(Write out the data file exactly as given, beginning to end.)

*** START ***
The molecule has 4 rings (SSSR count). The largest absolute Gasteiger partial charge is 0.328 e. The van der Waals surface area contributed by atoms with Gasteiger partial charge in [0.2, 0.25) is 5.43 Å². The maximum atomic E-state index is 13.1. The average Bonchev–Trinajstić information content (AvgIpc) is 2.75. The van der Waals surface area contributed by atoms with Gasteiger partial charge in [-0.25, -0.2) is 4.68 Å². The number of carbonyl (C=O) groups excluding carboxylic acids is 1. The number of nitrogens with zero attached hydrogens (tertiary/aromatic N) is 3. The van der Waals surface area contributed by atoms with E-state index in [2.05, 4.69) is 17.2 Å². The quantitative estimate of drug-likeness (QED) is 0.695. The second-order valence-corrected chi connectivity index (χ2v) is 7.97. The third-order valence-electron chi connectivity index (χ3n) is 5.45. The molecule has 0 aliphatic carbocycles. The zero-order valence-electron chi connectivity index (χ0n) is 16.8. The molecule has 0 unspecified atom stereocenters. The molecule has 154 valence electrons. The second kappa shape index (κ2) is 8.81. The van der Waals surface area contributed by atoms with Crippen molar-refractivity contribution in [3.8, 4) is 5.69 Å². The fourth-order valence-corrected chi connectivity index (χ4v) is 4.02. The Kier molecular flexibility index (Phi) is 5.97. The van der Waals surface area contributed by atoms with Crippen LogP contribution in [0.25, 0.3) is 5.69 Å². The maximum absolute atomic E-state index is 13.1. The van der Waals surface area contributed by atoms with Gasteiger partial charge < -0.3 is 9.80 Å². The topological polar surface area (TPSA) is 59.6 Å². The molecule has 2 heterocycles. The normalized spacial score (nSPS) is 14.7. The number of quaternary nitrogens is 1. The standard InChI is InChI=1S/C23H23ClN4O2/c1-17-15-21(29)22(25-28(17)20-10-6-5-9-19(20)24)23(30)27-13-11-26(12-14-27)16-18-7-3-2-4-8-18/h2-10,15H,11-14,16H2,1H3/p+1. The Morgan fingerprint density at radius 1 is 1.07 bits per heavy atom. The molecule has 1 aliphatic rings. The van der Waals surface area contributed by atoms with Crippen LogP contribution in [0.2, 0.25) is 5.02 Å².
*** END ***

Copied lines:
The molecule has 4 rings (SSSR count). The largest absolute Gasteiger partial charge is 0.328 e. The van der Waals surface area contributed by atoms with Gasteiger partial charge in [0.2, 0.25) is 5.43 Å². The maximum atomic E-state index is 13.1. The average Bonchev–Trinajstić information content (AvgIpc) is 2.75. The van der Waals surface area contributed by atoms with Gasteiger partial charge in [-0.25, -0.2) is 4.68 Å². The number of carbonyl (C=O) groups excluding carboxylic acids is 1. The number of nitrogens with zero attached hydrogens (tertiary/aromatic N) is 3. The van der Waals surface area contributed by atoms with E-state index in [2.05, 4.69) is 17.2 Å². The quantitative estimate of drug-likeness (QED) is 0.695. The second-order valence-corrected chi connectivity index (χ2v) is 7.97. The third-order valence-electron chi connectivity index (χ3n) is 5.45. The molecule has 0 aliphatic carbocycles. The zero-order valence-electron chi connectivity index (χ0n) is 16.8. The molecule has 0 unspecified atom stereocenters. The molecule has 154 valence electrons. The second kappa shape index (κ2) is 8.81. The van der Waals surface area contributed by atoms with Crippen molar-refractivity contribution in [3.8, 4) is 5.69 Å². The fourth-order valence-corrected chi connectivity index (χ4v) is 4.02. The Kier molecular flexibility index (Phi) is 5.97. The van der Waals surface area contributed by atoms with Crippen LogP contribution in [0.25, 0.3) is 5.69 Å². The maximum absolute atomic E-state index is 13.1. The van der Waals surface area contributed by atoms with Gasteiger partial charge < -0.3 is 9.80 Å². The topological polar surface area (TPSA) is 59.6 Å². The molecule has 2 heterocycles. The normalized spacial score (nSPS) is 14.7. The number of quaternary nitrogens is 1. The standard InChI is InChI=1S/C23H23ClN4O2/c1-17-15-21(29)22(25-28(17)20-10-6-5-9-19(20)24)23(30)27-13-11-26(12-14-27)16-18-7-3-2-4-8-18/h2-10,15H,11-14,16H2,1H3/p+1. The Morgan fingerprint density at radius 1 is 1.07 bits per heavy atom. The molecule has 1 aliphatic rings. The van der Waals surface area contributed by atoms with Crippen LogP contribution in [0.2, 0.25) is 5.02 Å².